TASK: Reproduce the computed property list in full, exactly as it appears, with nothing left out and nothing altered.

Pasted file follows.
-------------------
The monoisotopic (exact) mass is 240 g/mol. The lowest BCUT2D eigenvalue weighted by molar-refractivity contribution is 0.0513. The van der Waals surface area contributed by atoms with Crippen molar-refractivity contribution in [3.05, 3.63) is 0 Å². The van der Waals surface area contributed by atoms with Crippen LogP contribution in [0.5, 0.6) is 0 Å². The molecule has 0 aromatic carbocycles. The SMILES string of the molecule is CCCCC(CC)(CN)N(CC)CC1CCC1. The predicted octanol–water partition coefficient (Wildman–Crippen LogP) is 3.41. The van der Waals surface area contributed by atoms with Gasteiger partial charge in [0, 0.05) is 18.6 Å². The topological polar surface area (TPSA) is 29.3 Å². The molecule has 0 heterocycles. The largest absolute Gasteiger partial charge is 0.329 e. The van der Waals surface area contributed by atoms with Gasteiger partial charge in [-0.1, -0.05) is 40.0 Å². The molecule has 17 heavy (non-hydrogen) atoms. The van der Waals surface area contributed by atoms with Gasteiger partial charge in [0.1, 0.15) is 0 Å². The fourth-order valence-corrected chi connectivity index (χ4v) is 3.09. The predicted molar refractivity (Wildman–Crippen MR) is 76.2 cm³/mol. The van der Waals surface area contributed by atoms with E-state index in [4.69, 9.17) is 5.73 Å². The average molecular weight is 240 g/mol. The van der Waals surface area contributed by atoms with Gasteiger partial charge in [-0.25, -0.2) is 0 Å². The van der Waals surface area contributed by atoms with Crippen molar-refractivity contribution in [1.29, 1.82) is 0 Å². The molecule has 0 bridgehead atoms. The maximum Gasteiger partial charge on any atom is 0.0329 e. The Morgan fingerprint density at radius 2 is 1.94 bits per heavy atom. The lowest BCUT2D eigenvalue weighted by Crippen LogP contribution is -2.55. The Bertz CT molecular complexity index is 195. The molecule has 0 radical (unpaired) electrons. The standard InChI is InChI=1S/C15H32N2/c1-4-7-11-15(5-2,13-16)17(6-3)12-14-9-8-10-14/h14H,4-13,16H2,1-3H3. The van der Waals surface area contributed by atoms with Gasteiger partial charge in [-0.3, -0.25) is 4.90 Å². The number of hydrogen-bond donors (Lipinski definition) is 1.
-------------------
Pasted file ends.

The monoisotopic (exact) mass is 240 g/mol. The lowest BCUT2D eigenvalue weighted by molar-refractivity contribution is 0.0513. The van der Waals surface area contributed by atoms with Crippen molar-refractivity contribution in [3.05, 3.63) is 0 Å². The van der Waals surface area contributed by atoms with Crippen LogP contribution in [0.5, 0.6) is 0 Å². The molecule has 0 aromatic carbocycles. The SMILES string of the molecule is CCCCC(CC)(CN)N(CC)CC1CCC1. The predicted octanol–water partition coefficient (Wildman–Crippen LogP) is 3.41. The van der Waals surface area contributed by atoms with Gasteiger partial charge in [0, 0.05) is 18.6 Å². The topological polar surface area (TPSA) is 29.3 Å². The molecule has 0 heterocycles. The largest absolute Gasteiger partial charge is 0.329 e. The van der Waals surface area contributed by atoms with Gasteiger partial charge in [-0.1, -0.05) is 40.0 Å². The molecule has 17 heavy (non-hydrogen) atoms. The van der Waals surface area contributed by atoms with Gasteiger partial charge in [0.1, 0.15) is 0 Å². The fourth-order valence-corrected chi connectivity index (χ4v) is 3.09. The predicted molar refractivity (Wildman–Crippen MR) is 76.2 cm³/mol. The van der Waals surface area contributed by atoms with E-state index in [4.69, 9.17) is 5.73 Å². The average molecular weight is 240 g/mol. The van der Waals surface area contributed by atoms with Gasteiger partial charge in [-0.25, -0.2) is 0 Å². The van der Waals surface area contributed by atoms with Crippen molar-refractivity contribution in [1.29, 1.82) is 0 Å². The molecule has 0 bridgehead atoms. The maximum Gasteiger partial charge on any atom is 0.0329 e. The Morgan fingerprint density at radius 2 is 1.94 bits per heavy atom. The lowest BCUT2D eigenvalue weighted by Crippen LogP contribution is -2.55. The Bertz CT molecular complexity index is 195. The molecule has 0 radical (unpaired) electrons. The standard InChI is InChI=1S/C15H32N2/c1-4-7-11-15(5-2,13-16)17(6-3)12-14-9-8-10-14/h14H,4-13,16H2,1-3H3. The van der Waals surface area contributed by atoms with Gasteiger partial charge in [-0.3, -0.25) is 4.90 Å². The number of hydrogen-bond donors (Lipinski definition) is 1.